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US Envoy to Sudan Returns for Darfur Meetings, North-South Talks


U.S. special envoy to Sudan Scott Gration returns to the African nation Wednesday for a five day visit. Gration heads to Sudan to continue his mediation of North-South negotiations and to travel to the devastated western region of Darfur.

Ambassador Gration will be making his first stop in Juba, where he will be mediating discussions between representatives of the North's National Congress Party and the South's Sudan People's Liberation Movement.

The talks are a continuation of U.S.-facilitated negotiations that have been ongoing since June. Last month the discussions yielded a signed document resolving a number of the remaining disputes over the implementation of the peace agreement signed in 2005.

The U.S. envoy will then travel to Darfur to meet with representatives of the Darfuri people, including people living in camps for the internally-displaced, as well as leaders of Darfuri civil society groups. He will also talk with the new commander of the joint United Nations-African Union peacekeeping force, Rwandan General Patrick Nyambumba.

His trip's final destination will be Khartoum, where he plans to meet with the African Union delegation on Darfur headed by former South African president Thabo Mbeki. The group of former African heads of states is to report its recommendations on resolving the Darfur crisis next week.

Speaking to the Sudanese Radio Omdurman during his visit last month, Gration previewed his upcoming task in this month's North-South talks.

"We have two issues where we need to have further work, consultation," he said. "And that's on the census and the referendum. And so we will continue working with the NCP [National Congress Party] and the SPLM [Sudan People's Liberation Movement] to reach agreement on these remaining issues."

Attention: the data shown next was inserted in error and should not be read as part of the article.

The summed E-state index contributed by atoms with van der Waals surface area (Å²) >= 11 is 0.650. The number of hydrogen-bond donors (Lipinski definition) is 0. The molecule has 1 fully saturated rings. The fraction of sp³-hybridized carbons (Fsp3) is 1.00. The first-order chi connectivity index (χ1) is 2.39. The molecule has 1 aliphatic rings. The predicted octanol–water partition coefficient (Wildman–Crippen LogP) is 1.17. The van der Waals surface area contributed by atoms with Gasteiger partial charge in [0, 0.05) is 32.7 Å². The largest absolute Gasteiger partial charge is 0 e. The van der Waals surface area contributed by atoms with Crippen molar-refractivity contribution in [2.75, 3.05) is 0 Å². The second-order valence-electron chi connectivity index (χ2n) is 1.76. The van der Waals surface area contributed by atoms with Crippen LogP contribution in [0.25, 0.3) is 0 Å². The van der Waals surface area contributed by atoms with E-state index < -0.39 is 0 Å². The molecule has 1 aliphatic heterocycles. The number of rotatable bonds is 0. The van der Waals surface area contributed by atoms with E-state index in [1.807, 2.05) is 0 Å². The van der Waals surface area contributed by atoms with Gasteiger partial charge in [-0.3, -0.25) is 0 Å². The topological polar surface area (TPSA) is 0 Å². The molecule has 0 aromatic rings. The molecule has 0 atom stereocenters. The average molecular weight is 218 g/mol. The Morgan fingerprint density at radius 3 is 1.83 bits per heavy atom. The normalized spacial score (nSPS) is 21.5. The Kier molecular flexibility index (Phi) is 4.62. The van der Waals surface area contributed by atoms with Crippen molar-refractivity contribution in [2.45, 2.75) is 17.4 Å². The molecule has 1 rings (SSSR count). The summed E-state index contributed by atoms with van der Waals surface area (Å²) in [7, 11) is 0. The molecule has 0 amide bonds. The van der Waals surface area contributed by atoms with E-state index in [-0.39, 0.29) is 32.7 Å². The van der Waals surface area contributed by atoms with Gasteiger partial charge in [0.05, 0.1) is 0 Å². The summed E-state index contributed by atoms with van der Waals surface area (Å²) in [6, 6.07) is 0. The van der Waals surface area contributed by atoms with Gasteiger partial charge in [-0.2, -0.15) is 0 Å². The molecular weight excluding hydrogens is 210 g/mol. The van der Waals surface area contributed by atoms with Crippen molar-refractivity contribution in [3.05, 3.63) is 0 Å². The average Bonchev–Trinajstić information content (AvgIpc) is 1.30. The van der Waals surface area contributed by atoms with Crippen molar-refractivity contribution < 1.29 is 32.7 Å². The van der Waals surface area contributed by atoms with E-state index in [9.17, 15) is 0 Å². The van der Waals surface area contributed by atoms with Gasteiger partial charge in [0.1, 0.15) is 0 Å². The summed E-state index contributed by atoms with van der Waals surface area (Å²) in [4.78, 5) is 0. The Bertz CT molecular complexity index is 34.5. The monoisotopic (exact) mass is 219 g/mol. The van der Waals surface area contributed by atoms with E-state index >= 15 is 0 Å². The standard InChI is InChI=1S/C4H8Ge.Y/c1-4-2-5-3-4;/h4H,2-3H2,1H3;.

The South's independence referendum scheduled for early 2011 was one of the core components of the peace deal which ended the two-decade-long civil war. The legitimacy of the national census results continues to be a point of contention because those numbers are to be used in determining constituencies and regional powers in the elections scheduled for April 2010.

The U.S. envoy also forcasted his upcoming meetings in Darfur.

"Probably the most important piece is giving voice to the civil society," added Gration. "We are working with diaspora leadership, we are working with leadership in the IDP camps and in the refugee camps, and we are working with other organizations that represent the people of Darfur, [as well as] the Zaghawa, the Fur, and other tribes, to ensure that everybody has a voice in the process."

Gration, a Swahili-speaking former U.S. Air Force general who grew up in what is now the Democratic Republic of Congo, was appointed by U.S. President Barack Obama in March as the special envoy to Sudan.

Gration met then-Senator Obama in 2005 and then accompanied the senator during his high profile visit to Kenya in 2006. He later served as a foreign policy advisor for the Obama presidential campaign.


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